Moving beyond the violence of past
Sustainable peace in Sri Lanka can come about only with a meeting of hearts of all communities, write SUKANYA NATARAJAN and PREETY BHOGAL
Last week, Prime Minister Narendra Modi became the first Indian head of Government to visit Sri Lanka for the first time in 28 years. The key takeaways of the visit were the signing of the four major agreements on visa, customs, youth development and building Rabindranath Tagore memorial in Sri Lanka. India agreed to help Sri Lanka in transforming Trincomalee into a petroleum hub and extended a new line of credit of $318 million for developing the railways sector in Sri Lanka.
With an aim to stabilise the Sri Lankan Rupee, the Reserve Bank of India and the Central Bank of Sri Lanka approved a currency swap agreement of $1.5 billion. These measures will help India have stronger economic cooperation with its most strategic neighbour in the region. The two sides raised concerns about border-terrorism, illegal intrusions and extremism that need to be dealt with on a priority basis. The most significant part of the visit was Mr Modi addressing the Tamil population in the war-ravaged Northern and Eastern-Provinces of Sri Lanka. Mr Modi stressed the importance of expediting efforts for building an equitable framework that is favourable to the aspirations of all the sections of society, including the minorities.
It was noted for a ‘united Sri Lanka’, it is necessary for the new Government to fully implement the 13th Amendment. In an attempt to support the families of civilians displaced during the 26 year civil war, India handed over 27,000 newly constructed homes to the Tamil community. Through this, a message to the Sri Lankans has been conveyed that India will help with the reconciliation process in the island nation.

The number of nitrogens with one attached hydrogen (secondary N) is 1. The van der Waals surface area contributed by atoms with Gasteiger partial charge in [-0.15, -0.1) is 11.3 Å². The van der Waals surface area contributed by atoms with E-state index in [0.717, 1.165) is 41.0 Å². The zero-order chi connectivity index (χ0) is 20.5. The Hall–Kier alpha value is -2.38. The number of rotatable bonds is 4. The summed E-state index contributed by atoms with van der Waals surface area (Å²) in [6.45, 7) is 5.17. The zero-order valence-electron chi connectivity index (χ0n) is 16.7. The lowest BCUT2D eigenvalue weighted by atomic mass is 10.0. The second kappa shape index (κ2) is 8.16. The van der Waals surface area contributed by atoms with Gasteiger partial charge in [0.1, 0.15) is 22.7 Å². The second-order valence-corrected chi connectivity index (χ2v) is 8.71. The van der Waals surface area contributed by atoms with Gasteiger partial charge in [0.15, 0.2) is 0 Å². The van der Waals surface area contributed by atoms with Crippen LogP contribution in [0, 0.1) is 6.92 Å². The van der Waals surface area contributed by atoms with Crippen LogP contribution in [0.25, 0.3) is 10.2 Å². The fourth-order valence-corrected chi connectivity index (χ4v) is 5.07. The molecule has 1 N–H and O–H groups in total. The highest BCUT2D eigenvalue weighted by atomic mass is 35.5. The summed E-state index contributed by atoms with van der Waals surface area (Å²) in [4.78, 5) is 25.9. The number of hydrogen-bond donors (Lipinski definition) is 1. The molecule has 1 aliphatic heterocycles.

Tamils in Sri Lanka are not a homogenous category as it is often thought to be. The aspirations of Sri Lankan Tamils, settled in the Northern and Eastern Provinces, are different from the Hill Tamils who have more recent associations with India and live in the Province situated in the central highlands. The Plantation Tamil community constitutes nearly five per cent of the total population of Sri Lanka and has been accusing the Governments of Sri Lanka and India for neglecting its existence. The Hill Tamils do not possess any land ownership or political rights. However, the situation of Sri Lankan Tamils is not any different from the Hill Tamils.
Regular conflict in and around the northern regions of Jaffna, Mullaitivu and Kilinochchi has made living conditions difficult and torturous for the Tamils. Huge unemployment prevails among the youth and women in the Northern and Central Provinces of Sri Lanka, which is further aggravated by the lack of food and other basic facilities, coupled with constant military surveillance in these regions.
Thus, it is a dire need that the worldwide reconciliation efforts to bring together all members of the Sri Lankan community including Tamils, Muslims and Sinhalese and many others are acknowledged by the new Sri Lankan Government. With the new President at helm, the Tamil minorities have been instilled with hope of getting greater autonomy and political powers.
With an aim to reinforce the ethnic ties between the two countries, India has been providing relief to minorities in Northern, Eastern and Central Provinces of the island nation through the release of land held by the Sri Lankan military, and capacity-building measures. During the visit of Sri Lankan Foreign Minister Mangala Samaraweera to India in January, it was agreed that a consultative process of re-engaging on the repatriation process of Sri Lankan refugees in India will be started.
However, in the view of prevalent environment of fear, the deployment of the military in Tamil areas and the non-settlement of displaced people, the Indian government has decided to defer any discussions on the repatriation issue of the Sri Lankan refugees in India. Ethnic reconciliation and strengthening of cultural ties provides an opportunity for enhanced cooperation between the two sides. The Governments of both nations must collaborate to provide support to the conflict-affected minority communities in Sri Lanka and expedite efforts towards building a road to sustainable peace through recognition of political rights to the minorities in the island nation.
(The writers are researchers at Centre for Policy Research, New Delhi)
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